Is it possible to get back into bedside nursing as an NP?

Updated | Posted
by amalay amalay Member

back-bedside-nurse-practitioner.jpg.223e5132b69b53f9d1a04b3758172ab3.jpg

I've been an NP for the past 7 years but I've been thinking about doing bedside nursing for the past 4 years. I keep trying and trying to change my NP jobs to see if I'll find better satisfaction, but I've come to realize that I'm just not happy with it. Unfortunately, I did a direct entry program so don't have any previous hospital experience as an RN (outside of clinicals 8 years ago). 

1) Is it possible for me to get into bedside nursing by applying to new grad programs? Or is there another way for me to make this career pivot? 

2) If I can apply to new grad programs, what do you recommend I do for my resume - do I leave off all the NP stuff somehow? Or try to word it to highlight characteristics/skills that translate over? 

chare

3,433 Posts

7 hours ago, amalay said:

[...]

1) Is it possible for me to get into bedside nursing by applying to new grad programs? Or is there another way for me to make this career pivot? 

[...]

I think it highly unlikely that you would be considered for any new graduate program.  Your only option would be to apply for open staff nurse positions.

7 hours ago, amalay said:

[...]

2) If I can apply to new grad programs, what do you recommend I do for my resume - do I leave off all the NP stuff somehow? Or try to word it to highlight characteristics/skills that translate over? 

As for you resume, If I recall correctly, I believe you posted in another thread that you have worked as an RN while you where completing the NP portion of your program.  Definitely include this information, even though it is not current.  As for your NP experience, I definitely think you need to include this as this prevents you having a gap of several years in which you haven't worked.  While it is advanced practice, it is nursing experience.  And, depending on which unit you're applying to I think  you can present this in a very favorable way.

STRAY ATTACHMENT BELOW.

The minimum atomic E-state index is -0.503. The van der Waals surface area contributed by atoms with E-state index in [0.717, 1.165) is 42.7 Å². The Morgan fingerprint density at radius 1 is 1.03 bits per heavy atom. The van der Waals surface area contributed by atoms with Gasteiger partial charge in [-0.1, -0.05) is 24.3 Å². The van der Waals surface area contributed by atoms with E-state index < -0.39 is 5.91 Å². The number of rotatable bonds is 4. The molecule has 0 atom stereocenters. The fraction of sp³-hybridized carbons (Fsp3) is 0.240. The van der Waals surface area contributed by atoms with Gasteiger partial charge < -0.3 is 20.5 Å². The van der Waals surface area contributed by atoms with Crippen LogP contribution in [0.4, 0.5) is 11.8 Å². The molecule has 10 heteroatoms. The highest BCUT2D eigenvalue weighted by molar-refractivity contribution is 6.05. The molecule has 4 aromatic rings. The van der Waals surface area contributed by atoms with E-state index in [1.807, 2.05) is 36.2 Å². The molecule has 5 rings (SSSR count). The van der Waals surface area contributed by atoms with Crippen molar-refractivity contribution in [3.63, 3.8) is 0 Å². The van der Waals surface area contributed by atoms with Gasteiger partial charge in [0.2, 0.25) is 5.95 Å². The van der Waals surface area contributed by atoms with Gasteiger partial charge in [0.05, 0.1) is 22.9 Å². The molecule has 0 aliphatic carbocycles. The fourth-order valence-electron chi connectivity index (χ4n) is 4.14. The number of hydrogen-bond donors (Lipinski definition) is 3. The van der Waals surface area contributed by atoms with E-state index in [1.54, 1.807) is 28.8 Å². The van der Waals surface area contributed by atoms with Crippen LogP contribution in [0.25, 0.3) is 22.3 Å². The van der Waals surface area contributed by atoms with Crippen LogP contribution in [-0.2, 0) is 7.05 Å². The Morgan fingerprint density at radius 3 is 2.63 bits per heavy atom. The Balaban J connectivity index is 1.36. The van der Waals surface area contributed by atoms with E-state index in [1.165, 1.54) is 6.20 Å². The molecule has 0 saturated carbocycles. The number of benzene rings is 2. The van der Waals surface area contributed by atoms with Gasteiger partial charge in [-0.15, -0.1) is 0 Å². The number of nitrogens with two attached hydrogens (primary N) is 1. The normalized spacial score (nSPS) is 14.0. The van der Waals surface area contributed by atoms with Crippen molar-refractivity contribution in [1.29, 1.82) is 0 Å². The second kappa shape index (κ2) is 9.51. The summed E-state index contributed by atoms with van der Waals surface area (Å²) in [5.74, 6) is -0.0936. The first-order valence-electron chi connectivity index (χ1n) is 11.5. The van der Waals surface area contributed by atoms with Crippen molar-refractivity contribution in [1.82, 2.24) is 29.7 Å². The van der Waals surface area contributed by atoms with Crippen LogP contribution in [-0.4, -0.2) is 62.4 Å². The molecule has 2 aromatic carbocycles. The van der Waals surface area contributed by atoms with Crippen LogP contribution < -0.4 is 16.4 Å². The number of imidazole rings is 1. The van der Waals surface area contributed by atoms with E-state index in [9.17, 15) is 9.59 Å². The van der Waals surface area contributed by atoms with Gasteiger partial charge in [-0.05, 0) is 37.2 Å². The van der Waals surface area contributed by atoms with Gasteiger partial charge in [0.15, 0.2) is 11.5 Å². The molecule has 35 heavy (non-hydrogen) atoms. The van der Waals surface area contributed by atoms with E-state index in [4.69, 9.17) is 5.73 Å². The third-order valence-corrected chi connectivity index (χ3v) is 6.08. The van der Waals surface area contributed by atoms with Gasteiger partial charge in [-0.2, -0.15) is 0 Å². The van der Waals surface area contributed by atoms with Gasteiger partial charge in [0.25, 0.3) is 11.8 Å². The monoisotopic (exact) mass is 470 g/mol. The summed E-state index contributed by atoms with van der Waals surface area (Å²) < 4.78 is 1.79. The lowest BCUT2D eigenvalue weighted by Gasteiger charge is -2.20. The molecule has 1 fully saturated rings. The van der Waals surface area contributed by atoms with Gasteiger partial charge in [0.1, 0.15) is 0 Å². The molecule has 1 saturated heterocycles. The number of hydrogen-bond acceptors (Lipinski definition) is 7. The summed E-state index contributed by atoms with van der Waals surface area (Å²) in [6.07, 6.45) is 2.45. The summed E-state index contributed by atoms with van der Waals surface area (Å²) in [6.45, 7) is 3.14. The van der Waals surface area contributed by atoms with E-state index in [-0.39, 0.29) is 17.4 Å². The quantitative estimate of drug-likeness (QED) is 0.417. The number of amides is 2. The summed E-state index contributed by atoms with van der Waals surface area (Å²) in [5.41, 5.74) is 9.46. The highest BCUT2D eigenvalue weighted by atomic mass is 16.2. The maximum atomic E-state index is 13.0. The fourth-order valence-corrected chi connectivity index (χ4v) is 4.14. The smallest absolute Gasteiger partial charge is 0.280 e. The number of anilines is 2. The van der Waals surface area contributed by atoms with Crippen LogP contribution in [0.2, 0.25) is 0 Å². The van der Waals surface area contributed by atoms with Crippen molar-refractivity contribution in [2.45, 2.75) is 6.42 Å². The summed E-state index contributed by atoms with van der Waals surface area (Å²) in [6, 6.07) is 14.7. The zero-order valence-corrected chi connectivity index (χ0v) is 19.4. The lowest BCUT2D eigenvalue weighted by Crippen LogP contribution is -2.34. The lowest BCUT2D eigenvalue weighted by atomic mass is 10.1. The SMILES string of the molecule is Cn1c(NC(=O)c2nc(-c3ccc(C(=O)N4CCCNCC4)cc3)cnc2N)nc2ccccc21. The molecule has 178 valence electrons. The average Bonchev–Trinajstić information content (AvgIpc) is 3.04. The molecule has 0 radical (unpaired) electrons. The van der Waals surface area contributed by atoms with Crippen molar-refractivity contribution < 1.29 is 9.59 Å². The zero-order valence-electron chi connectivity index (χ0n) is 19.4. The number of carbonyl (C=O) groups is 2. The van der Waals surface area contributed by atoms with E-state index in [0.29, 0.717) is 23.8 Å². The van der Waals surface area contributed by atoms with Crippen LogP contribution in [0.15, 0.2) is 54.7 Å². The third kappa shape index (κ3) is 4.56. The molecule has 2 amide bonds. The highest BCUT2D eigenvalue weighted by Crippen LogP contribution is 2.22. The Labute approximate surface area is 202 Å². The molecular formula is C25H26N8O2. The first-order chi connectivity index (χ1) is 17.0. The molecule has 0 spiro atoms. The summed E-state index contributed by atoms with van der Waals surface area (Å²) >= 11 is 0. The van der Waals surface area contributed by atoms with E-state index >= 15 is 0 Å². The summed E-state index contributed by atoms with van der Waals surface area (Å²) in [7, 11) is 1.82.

Best wishes.

amalay

amalay

142 Posts

Thank you for your advice! I did work as an RN while in school- outpatient settings only though. I knew someone that worked as an RN in a long term care facility for years but was still accepted into a new grad program because it wasn’t in the hospital. 

HiddenAngels

HiddenAngels

Has 8 years experience. 316 Posts

Yea, I agree with the other person's post, start entry level at any facility, before you hit the floor they give you a month or two, sometimes three of training..  

I just want to see your post after you've hit the floor with us a while and then want to go back to being an NP..LOL

amalay

amalay

142 Posts

10 hours ago, HiddenAngels said:

Yea, I agree with the other person's post, start entry level at any facility, before you hit the floor they give you a month or two, sometimes three of training..  

I just want to see your post after you've hit the floor with us a while and then want to go back to being an NP..LOL

LOL thank you for the response! I was discussing this on another post, and one of my reasons for going back to bedside IS to get more experience that might help me get into acute care roles as a PNP—if that’s what I really end up wanting to do. I feel like I’ve have been an NP (outpatient) for so long that I at least know I’m not as interested in it as I thought I was when I first went to school for it. 

But, getting experience is also NOT the only reason. I’d say it’s about 10-20% of the reason why I want to give bedside a good try. Ultimately I can’t say I know enough or have experienced bedside enough to say I would or wouldn’t leave it.  It’s been a career change I’ve thought about for years, so if I ever do switch, it’s definitely not something I’m doing on a whim.